New Business Making Environmental Waves: Ripple Glass Announces Metro-Wide Glass Recycling Program

With environmental awareness growing daily, no one feels good about throwing away perfectly good glass. Even so, last year nearly 150 million pounds of post-consumer glass, such as beer bottles, wine bottles and pickle jars, ended up in metro area landfills.

To the dismay of the people at Boulevard Brewing Company – Kansas City, MO, that included some 10 million empty Boulevard bottles. “It’s a big number,” said Mike Utz, plant engineer for the regional craft brewer, “and because of our steady growth, it’s only getting bigger.” Company officials grew increasingly frustrated as they watched those bottles – and all of the energy, labor and material used to make them – get buried underground and lost forever.

Meanwhile, Kansas City businesses use large quantities of processed recycled glass. Owens Corning, the nation’s leading fiberglass maker, operates a major plant in the Fairfax industrial district. For a variety of sound economic and environmental reasons, they prefer to produce fiberglass insulation using recycled glass instead of raw materials. But the absence of a local processing facility meant no meaningful local glass recycling, forcing the company to obtain its recycled glass from distant sources and to use far less than they would like.

After years of study – and in a first-of-its-kind effort – Boulevard Brewing Company founder and president John McDonald, chief financial officer Jeff Krum and plant engineer Mike Utz have teamed up with local companies DST Systems, Inc. and UMB Financial Corp. to form Ripple Glass. A fully localized glass recycling and reclamation system with economic and environmental benefits built into every step, Ripple is constructing a state-of-the-art processing facility and developing a metro-wide glass collection system that already has 60 sites.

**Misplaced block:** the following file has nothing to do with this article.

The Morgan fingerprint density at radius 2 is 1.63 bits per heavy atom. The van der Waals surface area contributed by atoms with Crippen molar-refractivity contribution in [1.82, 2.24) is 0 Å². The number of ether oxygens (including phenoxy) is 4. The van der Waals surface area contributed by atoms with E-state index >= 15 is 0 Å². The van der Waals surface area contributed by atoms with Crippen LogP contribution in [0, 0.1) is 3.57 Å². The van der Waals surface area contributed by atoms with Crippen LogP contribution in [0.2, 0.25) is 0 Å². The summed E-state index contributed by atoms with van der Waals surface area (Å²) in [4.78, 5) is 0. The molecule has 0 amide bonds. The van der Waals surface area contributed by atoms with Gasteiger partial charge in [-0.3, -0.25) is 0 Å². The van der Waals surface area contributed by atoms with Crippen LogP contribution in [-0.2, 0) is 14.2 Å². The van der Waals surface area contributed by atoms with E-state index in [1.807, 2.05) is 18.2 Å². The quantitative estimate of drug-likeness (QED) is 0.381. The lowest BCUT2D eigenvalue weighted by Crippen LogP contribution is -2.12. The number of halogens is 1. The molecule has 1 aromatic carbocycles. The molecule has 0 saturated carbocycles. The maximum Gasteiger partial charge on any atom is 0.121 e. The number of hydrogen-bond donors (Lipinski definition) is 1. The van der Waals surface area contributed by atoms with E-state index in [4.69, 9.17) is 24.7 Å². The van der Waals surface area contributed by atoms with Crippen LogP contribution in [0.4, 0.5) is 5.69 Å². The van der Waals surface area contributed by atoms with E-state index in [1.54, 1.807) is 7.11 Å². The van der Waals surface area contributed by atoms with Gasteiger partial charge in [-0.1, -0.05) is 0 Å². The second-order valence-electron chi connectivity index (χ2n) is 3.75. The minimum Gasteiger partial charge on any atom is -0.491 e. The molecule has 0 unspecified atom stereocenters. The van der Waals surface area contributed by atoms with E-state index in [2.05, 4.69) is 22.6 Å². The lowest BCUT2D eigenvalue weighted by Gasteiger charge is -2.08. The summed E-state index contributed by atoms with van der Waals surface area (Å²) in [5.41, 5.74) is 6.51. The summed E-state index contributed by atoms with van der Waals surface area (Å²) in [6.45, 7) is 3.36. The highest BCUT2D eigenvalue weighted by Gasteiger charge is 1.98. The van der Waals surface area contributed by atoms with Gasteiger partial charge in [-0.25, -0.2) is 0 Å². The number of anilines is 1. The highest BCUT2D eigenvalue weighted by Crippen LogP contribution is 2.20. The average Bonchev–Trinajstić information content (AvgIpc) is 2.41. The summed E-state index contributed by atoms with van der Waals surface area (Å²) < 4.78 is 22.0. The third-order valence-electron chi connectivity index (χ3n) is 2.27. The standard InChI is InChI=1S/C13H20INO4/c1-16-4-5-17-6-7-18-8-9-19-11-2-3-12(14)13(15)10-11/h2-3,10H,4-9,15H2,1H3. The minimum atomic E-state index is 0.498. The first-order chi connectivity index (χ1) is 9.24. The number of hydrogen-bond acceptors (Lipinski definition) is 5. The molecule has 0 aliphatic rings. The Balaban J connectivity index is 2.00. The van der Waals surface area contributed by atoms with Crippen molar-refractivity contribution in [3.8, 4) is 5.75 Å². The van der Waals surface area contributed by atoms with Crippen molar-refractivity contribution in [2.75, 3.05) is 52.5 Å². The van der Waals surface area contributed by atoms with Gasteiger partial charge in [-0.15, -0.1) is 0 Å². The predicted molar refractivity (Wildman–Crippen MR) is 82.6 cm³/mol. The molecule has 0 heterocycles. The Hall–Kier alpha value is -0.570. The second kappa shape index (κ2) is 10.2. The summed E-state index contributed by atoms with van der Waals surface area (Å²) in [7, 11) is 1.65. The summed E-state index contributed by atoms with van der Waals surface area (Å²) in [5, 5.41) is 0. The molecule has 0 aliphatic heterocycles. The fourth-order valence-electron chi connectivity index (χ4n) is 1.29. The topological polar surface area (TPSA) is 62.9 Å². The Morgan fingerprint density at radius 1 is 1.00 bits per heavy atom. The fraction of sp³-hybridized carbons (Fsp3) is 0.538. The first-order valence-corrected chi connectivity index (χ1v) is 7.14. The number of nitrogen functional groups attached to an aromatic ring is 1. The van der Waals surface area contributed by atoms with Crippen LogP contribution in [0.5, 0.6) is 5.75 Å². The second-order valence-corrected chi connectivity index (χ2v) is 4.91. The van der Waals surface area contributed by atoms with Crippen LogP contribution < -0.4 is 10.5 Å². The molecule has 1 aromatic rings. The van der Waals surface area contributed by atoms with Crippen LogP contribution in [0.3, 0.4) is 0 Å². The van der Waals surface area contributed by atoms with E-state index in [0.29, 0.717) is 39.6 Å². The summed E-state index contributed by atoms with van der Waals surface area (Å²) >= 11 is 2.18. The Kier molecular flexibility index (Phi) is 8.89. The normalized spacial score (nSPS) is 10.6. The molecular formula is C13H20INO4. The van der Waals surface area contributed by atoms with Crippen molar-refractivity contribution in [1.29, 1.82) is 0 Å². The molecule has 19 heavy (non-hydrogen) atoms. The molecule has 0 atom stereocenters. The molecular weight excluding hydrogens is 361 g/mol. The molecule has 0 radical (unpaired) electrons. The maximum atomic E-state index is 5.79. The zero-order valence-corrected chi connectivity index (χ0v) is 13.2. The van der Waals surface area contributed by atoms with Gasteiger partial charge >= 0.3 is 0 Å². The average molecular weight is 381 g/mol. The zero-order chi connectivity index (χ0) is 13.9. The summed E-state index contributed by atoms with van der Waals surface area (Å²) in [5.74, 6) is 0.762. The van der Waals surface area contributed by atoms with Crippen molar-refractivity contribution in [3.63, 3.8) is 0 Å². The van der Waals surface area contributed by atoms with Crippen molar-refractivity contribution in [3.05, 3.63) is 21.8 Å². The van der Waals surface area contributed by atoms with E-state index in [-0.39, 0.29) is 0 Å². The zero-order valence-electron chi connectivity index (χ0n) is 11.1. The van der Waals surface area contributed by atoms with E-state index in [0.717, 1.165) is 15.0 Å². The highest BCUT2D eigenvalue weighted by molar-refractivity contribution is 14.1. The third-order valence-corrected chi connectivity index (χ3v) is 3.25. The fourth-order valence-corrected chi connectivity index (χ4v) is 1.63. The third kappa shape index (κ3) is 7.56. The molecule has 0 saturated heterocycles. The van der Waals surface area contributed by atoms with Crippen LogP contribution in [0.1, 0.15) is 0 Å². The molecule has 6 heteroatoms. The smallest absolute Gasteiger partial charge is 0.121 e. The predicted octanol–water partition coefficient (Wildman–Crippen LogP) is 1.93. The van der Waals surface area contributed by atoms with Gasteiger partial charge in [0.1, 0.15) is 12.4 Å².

Allies such as Deffenbaugh Industries will facilitate the process. Dozens of local businesses and municipalities will participate by hosting glass recycling bins, and the public is encouraged to save and recycle used glass food and beverage containers at one of the initial 60 sites strategically located throughout the metro area.

Customers such as Owens Corning will use the processed recycled glass, keeping it out of area landfills while saving raw materials and dramatically reducing energy consumption and emission. And the product – fiberglass insulation – will save still more energy.

The potential impact is in step with the waste diversion goals and priorities of the Mid-America Regional Council (MARC) Solid Waste Management District (SWMD), a regional solid waste planning agency serving local governments on the Missouri side of the Kansas City metro area. Ripple was awarded a grant to purchase 40 collection bins and support a public awareness and education campaign based on the outcomes of a prior grant-funded feasibility study. “Ripple Glass is bringing the collection and processing pieces together to give the region a closed-loop system for glass recycling,” said Lisa Danbury, MARC’s Solid Waste program manager and SWMD planner. Market development projects for glass have been a district priority for the past several years. The project is funded in part by the MARC SWMD and the Missouri Department of Natural Resources.

Gale Tedhams, Owens Corning Director of Sustainability, underscored the value of the local “ripple effect” saying, “For every piece of glass we recycle, we not only reduce waste but put the glass to work as insulation to help increase energy efficiency.” The recycled glass goes a long way:  from just one recycled six-pack of beverage bottles, Owens Corning will produce enough insulation to fill a standard home wall cavity.

Ripple Glass partners DST Systems and UMB Financial Corp. see the effort as a blend of entrepreneurial vision and environmental activism.

“The Ripple Glass business model is compelling,” said Tom McDonnell, CEO of DST Systems. “We’re behind this initiative because it addresses both the recycling and the re-sale of discarded glass, supporting not only the environment, but our local economy. Ripple’s notion of 100-mile recycling is an idea that makes a lot of sense.”

Mariner Kemper, Chairman and CEO of UMB Financial Corp., added, “The glass recycling rate in Kansas City now stands at only 5 percent, compared to a national average of nearly 30 percent. We believe that Ripple Glass can make a real difference. And when an initiative like this produces a positive environmental and economic impact on our community, everyone wins.”

Ripple officials indicated that most of the 60 initial collection sites have now been identified, with bin placement scheduled to begin the first week in November. A current list of recycling locations is available on the Ripple Glass Web site,  If your business is interested in hosting a collection bin, visit this section of the website.  Information on purchasing an in-home collection bin is also available on the website.

Information for this article was taken from the Ripple Glass website and from their October 15, 2009 press release.  Contact is Stacia Stelk at 816-221-4527 or


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